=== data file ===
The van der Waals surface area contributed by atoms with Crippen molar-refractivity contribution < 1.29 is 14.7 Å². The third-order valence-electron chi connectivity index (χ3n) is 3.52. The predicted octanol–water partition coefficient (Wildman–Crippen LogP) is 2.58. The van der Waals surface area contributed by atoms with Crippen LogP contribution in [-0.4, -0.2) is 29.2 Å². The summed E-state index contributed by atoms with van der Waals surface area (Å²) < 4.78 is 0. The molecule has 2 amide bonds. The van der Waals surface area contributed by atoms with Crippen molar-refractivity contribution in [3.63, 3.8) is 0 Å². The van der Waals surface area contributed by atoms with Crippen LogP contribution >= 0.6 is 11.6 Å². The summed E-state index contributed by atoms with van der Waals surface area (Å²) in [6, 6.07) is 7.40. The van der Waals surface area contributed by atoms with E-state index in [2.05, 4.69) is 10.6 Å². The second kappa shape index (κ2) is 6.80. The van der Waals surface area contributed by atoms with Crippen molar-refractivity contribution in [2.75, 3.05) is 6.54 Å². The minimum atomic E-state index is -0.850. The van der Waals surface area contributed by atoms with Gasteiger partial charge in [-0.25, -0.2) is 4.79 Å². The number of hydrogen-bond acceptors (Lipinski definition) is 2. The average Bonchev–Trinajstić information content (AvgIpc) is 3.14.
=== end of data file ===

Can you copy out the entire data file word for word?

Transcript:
The van der Waals surface area contributed by atoms with Crippen molar-refractivity contribution < 1.29 is 14.7 Å². The third-order valence-electron chi connectivity index (χ3n) is 3.52. The predicted octanol–water partition coefficient (Wildman–Crippen LogP) is 2.58. The van der Waals surface area contributed by atoms with Crippen LogP contribution in [-0.4, -0.2) is 29.2 Å². The summed E-state index contributed by atoms with van der Waals surface area (Å²) < 4.78 is 0. The molecule has 2 amide bonds. The van der Waals surface area contributed by atoms with Crippen molar-refractivity contribution in [3.63, 3.8) is 0 Å². The van der Waals surface area contributed by atoms with Crippen LogP contribution >= 0.6 is 11.6 Å². The summed E-state index contributed by atoms with van der Waals surface area (Å²) in [6, 6.07) is 7.40. The van der Waals surface area contributed by atoms with E-state index in [2.05, 4.69) is 10.6 Å². The second kappa shape index (κ2) is 6.80. The van der Waals surface area contributed by atoms with Crippen molar-refractivity contribution in [2.75, 3.05) is 6.54 Å². The minimum atomic E-state index is -0.850. The van der Waals surface area contributed by atoms with Gasteiger partial charge in [-0.25, -0.2) is 4.79 Å². The number of hydrogen-bond acceptors (Lipinski definition) is 2. The average Bonchev–Trinajstić information content (AvgIpc) is 3.14.